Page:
Computer Chess, directed by Andrew Bujalski, starts as a mockumentary of sorts, covering the 1984 North American computer chess tournament in a middle of nowhere hotel. You find out about the competition, the people running it, the ‘spectators’ who expect Skynet to be the winner and even get to see a couple of matches. Pat Henderson (Gerald Peary) acts as awkward host of the tournament’s filmed coverage as well as the person to challenge the tournament winning computer in a bet that, by 1985, a computer would not beat him at chess.
Then, when the camera suddenly appears in hotel rooms and the nearby couples group, you slowly realize this movie isn’t mostly about the chess at all. It’s about a much stranger world, in the prime of the revolution of more improved computers and artificial intelligence sliding into a world still transitioning from the laid back period of the 70s, as the couples group demonstrates rather quickly.
The cast are all relative unknowns, with only a handful having worked on films outside of this one, but there was not a bad, unconvincing performance from any of them. Particular enjoyable ones were Patrick Riester, playing the shy and intelligent Peter Bishton and Myles Paige, playing Michael Papageorge, coincidentally two guys who also have the crazier stuff happen to. The structure of the film had to rely on the cast almost ‘acting’ like this was a documentation rather than a film and it’s the fact that this gets pulled off seamlessly is
What probably keeps the interest of the viewer throughout the movie is the unique, perfected 80s film camera style. The amount of work and effort that must have gone in to make it look so retro is staggering and one that has never looked this ‘right’ before in other hands. Even down to the little touches of cameras having imprints of their subject on the footage after they move or even the weird crackles and dust that appears on the surface, it is almost amazing on how much character it adds to the overall production and would be appreciated by people with a keener interest or nostalgia for the look.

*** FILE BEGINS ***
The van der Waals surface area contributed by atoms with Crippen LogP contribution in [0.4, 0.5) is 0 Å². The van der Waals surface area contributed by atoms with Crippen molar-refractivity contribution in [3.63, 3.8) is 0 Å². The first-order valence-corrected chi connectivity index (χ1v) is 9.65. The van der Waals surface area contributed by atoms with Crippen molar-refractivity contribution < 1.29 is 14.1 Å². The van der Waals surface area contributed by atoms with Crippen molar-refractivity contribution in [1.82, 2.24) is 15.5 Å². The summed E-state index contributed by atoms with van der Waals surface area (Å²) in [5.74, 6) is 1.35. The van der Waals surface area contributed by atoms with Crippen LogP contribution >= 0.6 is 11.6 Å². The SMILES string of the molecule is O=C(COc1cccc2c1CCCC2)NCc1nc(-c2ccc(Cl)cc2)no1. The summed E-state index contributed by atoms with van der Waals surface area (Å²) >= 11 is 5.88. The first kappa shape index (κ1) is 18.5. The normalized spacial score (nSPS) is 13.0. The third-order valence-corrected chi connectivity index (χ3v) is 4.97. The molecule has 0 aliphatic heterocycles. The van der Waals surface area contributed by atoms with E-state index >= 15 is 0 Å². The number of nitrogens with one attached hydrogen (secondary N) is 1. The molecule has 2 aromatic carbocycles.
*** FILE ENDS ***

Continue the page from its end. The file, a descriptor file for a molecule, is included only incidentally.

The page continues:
The thing that makes it crazier is that all the things Computer Chess sets up, it never explains. It doesn’t let you know if Man can beat computer nor wraps up all the other subplots it sets up. You leave coming up with your own endings and conclusions. It’s a weird feeling and it’s weirder in the fact that you are able to forgive all of that with its quirky characters and world it builds. It’s a movie that festivals like London and Sundance, where it won the Alfred P. Sloan Feature Film Prize for films that cover science and technology matters, showcase the best.
Computer Chess turns out to be is an interesting, compelling movie with a world built on not really being able to understand its sights and sounds or the scenarios it puts out. Not in a patronising, pretentious ‘We’re deep’ sort of way, but in a ‘laugh at whatever the movie decides to throw at you’ sort of way. The best thing is, you don’t even need to care about computer chess to enjoy it. Even if you did, it won’t help you very much.
The London Film Festival starts from the the 9th of October to the 20th with tickets still available at the festival’s official website.
You can also buy Computer Chess now, DRM free or on iTunes if you’re in the US, from the movie’s official website.